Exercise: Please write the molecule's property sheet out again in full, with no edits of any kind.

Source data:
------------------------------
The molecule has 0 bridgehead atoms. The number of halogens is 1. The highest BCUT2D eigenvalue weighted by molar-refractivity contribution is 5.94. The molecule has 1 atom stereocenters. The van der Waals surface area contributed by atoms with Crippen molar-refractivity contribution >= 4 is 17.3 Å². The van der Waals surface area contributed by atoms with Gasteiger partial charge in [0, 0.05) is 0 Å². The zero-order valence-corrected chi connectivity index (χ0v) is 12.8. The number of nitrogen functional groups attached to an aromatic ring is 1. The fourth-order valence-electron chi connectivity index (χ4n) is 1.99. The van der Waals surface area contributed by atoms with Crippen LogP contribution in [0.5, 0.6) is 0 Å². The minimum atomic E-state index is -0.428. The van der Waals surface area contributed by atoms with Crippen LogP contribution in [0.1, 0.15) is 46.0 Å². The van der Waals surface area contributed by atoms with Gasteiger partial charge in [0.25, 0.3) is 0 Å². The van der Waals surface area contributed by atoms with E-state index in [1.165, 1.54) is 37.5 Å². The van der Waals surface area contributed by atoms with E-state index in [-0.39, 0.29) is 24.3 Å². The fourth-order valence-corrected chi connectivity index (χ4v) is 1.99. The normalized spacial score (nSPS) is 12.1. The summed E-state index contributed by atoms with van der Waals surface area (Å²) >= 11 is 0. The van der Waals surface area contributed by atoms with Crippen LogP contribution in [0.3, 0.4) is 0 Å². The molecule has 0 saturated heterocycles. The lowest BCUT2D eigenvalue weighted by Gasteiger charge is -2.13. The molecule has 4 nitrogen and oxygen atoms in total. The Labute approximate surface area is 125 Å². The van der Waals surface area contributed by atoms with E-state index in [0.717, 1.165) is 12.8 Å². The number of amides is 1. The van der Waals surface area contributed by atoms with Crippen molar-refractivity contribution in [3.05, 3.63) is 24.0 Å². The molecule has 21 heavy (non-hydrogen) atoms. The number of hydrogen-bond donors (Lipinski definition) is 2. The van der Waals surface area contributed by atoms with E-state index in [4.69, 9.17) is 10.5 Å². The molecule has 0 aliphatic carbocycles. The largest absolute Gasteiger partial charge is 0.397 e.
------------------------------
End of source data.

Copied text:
The molecule has 0 bridgehead atoms. The number of halogens is 1. The highest BCUT2D eigenvalue weighted by molar-refractivity contribution is 5.94. The molecule has 1 atom stereocenters. The van der Waals surface area contributed by atoms with Crippen molar-refractivity contribution >= 4 is 17.3 Å². The van der Waals surface area contributed by atoms with Gasteiger partial charge in [0, 0.05) is 0 Å². The zero-order valence-corrected chi connectivity index (χ0v) is 12.8. The number of nitrogen functional groups attached to an aromatic ring is 1. The fourth-order valence-electron chi connectivity index (χ4n) is 1.99. The van der Waals surface area contributed by atoms with Crippen LogP contribution in [0.5, 0.6) is 0 Å². The minimum atomic E-state index is -0.428. The van der Waals surface area contributed by atoms with Crippen LogP contribution in [0.1, 0.15) is 46.0 Å². The van der Waals surface area contributed by atoms with Gasteiger partial charge in [0.25, 0.3) is 0 Å². The van der Waals surface area contributed by atoms with E-state index in [1.165, 1.54) is 37.5 Å². The van der Waals surface area contributed by atoms with E-state index in [-0.39, 0.29) is 24.3 Å². The fourth-order valence-corrected chi connectivity index (χ4v) is 1.99. The normalized spacial score (nSPS) is 12.1. The summed E-state index contributed by atoms with van der Waals surface area (Å²) >= 11 is 0. The van der Waals surface area contributed by atoms with Crippen LogP contribution in [0.3, 0.4) is 0 Å². The molecule has 0 saturated heterocycles. The lowest BCUT2D eigenvalue weighted by Gasteiger charge is -2.13. The molecule has 4 nitrogen and oxygen atoms in total. The Labute approximate surface area is 125 Å². The van der Waals surface area contributed by atoms with E-state index in [0.717, 1.165) is 12.8 Å². The number of amides is 1. The van der Waals surface area contributed by atoms with Crippen molar-refractivity contribution in [3.05, 3.63) is 24.0 Å². The molecule has 21 heavy (non-hydrogen) atoms. The number of hydrogen-bond donors (Lipinski definition) is 2. The van der Waals surface area contributed by atoms with E-state index in [4.69, 9.17) is 10.5 Å². The molecule has 0 aliphatic carbocycles. The largest absolute Gasteiger partial charge is 0.397 e.